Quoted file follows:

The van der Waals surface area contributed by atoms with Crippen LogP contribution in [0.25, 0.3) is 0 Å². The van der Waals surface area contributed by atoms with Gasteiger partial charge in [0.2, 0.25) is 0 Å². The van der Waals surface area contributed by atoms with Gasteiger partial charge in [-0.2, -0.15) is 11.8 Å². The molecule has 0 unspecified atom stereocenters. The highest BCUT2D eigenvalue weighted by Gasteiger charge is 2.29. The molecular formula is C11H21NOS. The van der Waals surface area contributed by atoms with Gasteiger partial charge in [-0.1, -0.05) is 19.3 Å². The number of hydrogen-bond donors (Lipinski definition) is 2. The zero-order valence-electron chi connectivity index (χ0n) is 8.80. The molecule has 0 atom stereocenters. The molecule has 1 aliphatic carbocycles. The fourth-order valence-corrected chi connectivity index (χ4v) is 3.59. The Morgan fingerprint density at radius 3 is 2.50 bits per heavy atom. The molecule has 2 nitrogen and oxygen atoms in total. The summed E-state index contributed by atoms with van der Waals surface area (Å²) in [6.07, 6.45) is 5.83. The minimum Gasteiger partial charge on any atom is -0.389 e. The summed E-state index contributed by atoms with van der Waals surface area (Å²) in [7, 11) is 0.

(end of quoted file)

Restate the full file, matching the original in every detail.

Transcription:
The van der Waals surface area contributed by atoms with Crippen LogP contribution in [0.25, 0.3) is 0 Å². The van der Waals surface area contributed by atoms with Gasteiger partial charge in [0.2, 0.25) is 0 Å². The van der Waals surface area contributed by atoms with Gasteiger partial charge in [-0.2, -0.15) is 11.8 Å². The molecule has 0 unspecified atom stereocenters. The highest BCUT2D eigenvalue weighted by Gasteiger charge is 2.29. The molecular formula is C11H21NOS. The van der Waals surface area contributed by atoms with Gasteiger partial charge in [-0.1, -0.05) is 19.3 Å². The number of hydrogen-bond donors (Lipinski definition) is 2. The zero-order valence-electron chi connectivity index (χ0n) is 8.80. The molecule has 0 atom stereocenters. The molecule has 1 aliphatic carbocycles. The fourth-order valence-corrected chi connectivity index (χ4v) is 3.59. The Morgan fingerprint density at radius 3 is 2.50 bits per heavy atom. The molecule has 2 nitrogen and oxygen atoms in total. The summed E-state index contributed by atoms with van der Waals surface area (Å²) in [6.07, 6.45) is 5.83. The minimum Gasteiger partial charge on any atom is -0.389 e. The summed E-state index contributed by atoms with van der Waals surface area (Å²) in [7, 11) is 0.